Many people believe that the most moral thing a person can do is to help other people. This line of reasoning is common in most theological systems as well as it being the general sentiment of people in this nation as a whole. I don’t disagree with this, but I think where I part ways from most is what that represents.
To me, the highest moral is to give people the freedom to succeed or fail solely based on their own abilities. To allow them to achieve as much as they can based on their own resources sounds callous to some, and I can see why. After all, not everyone will succeed, so why not provide some kind of safety net?
First, the risk of failure is what motivates some people to push as hard as possible towards success. The idea that there is no safety net to catch them pushes them forward with a “there is no tomorrow” attitude. That attitude makes them more determined to succeed than ever, and a safety net would ruin that very thing that helps them.
Next, the idea of a safety net infuses failure into the hearts and minds of many people. Failure happens, but it is not something we should be completely accepting of. While doors shouldn’t automatically close to those who have failed at something, society does more good for people if they treat failure as it is rather than pretending that there’s no harm at all in it. There is. You failed. We’ve all done it, but most of us felt shame in that failure, as we should have. I did, and it’s helped push me to achieve as much as possible. I’m not alone. Many people I’ve spoken with through the years have shared a similar story with me.
Given his all but certain entrance in the Republican presidential primary, you’d think that Newt Gingrich would be shifting to the right on economic issues. He’s not. In fact, he recently told a reporter during a press conference that he doesn’t regret expanding Medicare, an entitlement already projected to have trillions in unfunded liabilities over the several decades, by supporting and lobbying for passage of prescription drug benefit - Medicare Part D - in 2003:
At a press conference on Friday, CNSNews.com asked Gingrich, “You were a prominent supporter of the Medicare prescription drug plan that President Bush signed into law in 2003. The Medicare trustees now say that plan is $7.2 trillion in unfunded liabilities over the next 75 years. Do you regret your support for the plan looking back?”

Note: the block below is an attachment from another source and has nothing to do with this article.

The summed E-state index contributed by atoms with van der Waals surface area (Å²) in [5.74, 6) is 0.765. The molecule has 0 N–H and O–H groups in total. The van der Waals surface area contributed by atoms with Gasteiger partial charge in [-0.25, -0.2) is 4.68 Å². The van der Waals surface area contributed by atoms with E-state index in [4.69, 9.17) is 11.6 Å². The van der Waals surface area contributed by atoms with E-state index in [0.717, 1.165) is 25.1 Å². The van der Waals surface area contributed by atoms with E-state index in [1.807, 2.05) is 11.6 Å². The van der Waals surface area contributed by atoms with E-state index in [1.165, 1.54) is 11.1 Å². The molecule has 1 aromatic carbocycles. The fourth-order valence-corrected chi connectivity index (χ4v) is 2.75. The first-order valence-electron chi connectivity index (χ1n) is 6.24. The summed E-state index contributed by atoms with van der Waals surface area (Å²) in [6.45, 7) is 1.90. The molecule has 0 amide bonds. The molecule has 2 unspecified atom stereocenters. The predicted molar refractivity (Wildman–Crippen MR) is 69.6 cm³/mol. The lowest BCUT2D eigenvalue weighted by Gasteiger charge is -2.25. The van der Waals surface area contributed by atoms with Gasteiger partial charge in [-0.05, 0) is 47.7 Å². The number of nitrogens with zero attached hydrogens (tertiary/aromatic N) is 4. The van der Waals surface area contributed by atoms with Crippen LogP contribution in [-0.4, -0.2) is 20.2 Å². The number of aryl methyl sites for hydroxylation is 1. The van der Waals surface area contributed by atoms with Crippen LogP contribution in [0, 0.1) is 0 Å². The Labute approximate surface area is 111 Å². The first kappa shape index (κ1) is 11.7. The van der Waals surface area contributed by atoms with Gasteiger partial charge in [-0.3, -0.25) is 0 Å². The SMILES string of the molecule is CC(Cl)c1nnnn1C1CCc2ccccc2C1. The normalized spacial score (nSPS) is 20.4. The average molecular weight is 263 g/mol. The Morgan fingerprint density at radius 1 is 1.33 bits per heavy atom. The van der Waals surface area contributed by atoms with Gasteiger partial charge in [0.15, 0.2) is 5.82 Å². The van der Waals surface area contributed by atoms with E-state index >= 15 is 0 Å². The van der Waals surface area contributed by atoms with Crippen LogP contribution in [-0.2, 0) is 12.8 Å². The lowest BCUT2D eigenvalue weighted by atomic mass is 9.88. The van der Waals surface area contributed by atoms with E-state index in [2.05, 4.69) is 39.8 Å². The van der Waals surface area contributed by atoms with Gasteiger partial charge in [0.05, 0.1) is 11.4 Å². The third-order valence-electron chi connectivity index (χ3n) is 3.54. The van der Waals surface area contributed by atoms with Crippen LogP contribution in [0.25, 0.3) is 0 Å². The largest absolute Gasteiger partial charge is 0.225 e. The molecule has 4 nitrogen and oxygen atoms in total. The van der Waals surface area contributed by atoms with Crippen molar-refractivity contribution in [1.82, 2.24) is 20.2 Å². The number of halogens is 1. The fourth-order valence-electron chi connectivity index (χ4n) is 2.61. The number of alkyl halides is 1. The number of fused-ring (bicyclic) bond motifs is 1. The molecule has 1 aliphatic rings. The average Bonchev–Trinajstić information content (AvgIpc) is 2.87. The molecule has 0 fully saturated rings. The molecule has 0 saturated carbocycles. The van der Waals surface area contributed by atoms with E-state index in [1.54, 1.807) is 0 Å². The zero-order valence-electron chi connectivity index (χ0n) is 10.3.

“No,” said Gingrich. “I think that we—I mean, I am for dramatic reform of Medicare. I chaired the Medicare reform task force which saved it in 1996 when the trustees said it was going to go broke, and we passed changes which enabled them to say that we had postponed any problem for well over a decade.
Here is the video with Gingrich’s full comments:
Here’s your “no sh*t” moment of the day. The TARP “watchdog” says that the bailouts have made “too big to fail” part of public policy:
The watchdog for the Troubled Asset Relief Program (TARP) issued its final verdict on the bailouts Wednesday in a mixed report that credited the program with stabilizing the economy but warned that a “too big to fail” mentality might persist.
But the group noted that the extraordinary intervention might have ingrained a “too big to fail” mentality in the financial markets, and perhaps in corporate America.
“By protecting very large banks from insolvency and collapse, the TARP also created moral hazard: Very large financial institutions may now rationally decide to take inflated risks because they expect that, if their gamble fails, taxpayers will bear the loss,” the report stated, adding that government efforts to save domestic auto manufacturers might have spread that hazard to non-financial institutions as well.
“The implication being that any company in America can receive a government backstop, so long as its collapse would cost enough jobs or deal enough economic damage,” the report stated.
Of course, they also claim the bailout was crucil to ensuring stability. Well, when you’re giving out taxpayer money to institutions that made poor decisions and would have otherwise failed, I’m sure they were relieved. But when the next economic troubles happen - whether it’s financial institutions or an auto industry producing cars no one wants, bailouts will be the policy of whatever administration is in power and Congress.
NBC Nightly News focusses on Ohio Rep. Dennis Kucinich’s efforts to find out where TARP money handed out to struggling banks ended up.
NOTE: There’s some subtle humor in this video when NBC uses Jay-Z’s song “Big Pimpin’” as background music when talking about Dubai.
On Fox News Dennis Kucinich discusses the use of bailout dollars by banks.
NOTE: Dennis Kucinich, who supported the stimulus bill and obviously isn’t opposed to government bailouts on ideological levels, opposed the bailout back in September because he viewed it as little more than corporate welfare. It appears that he has been vindicated.
Here’s a short clipshow of President-elect Obama’s excellent economic speech. I really like his candor about the deficit (which has been talked around for years) and his channelling Franklin Delano Roosevelt’s famous line about “fear itself.” Huffington Post has the text of the entire speech.
I think Time Magazine is a little pre-emptive in picking Obama as the person of the year. He hasn’t done anything yet. The criteria is as follows:
“The Person of the Year” is the person who most affected the news for better or worse.” They say the selection generates much debate among Time staffers but they all agree that the award is “not an honor.”
“It’s neutral,” said Richard Stengel, TIME’s Managing Editor. “It is a recognition of somebody’s affect on the world.”
I guess I’m looking for more substance than the rhetoric of “Hope and Change” which is all we currently have. I’d start by looking at Wikipedia’s 2008 for an alternative. I’m all for Obama being Time’s person of the year after he’s achieved something.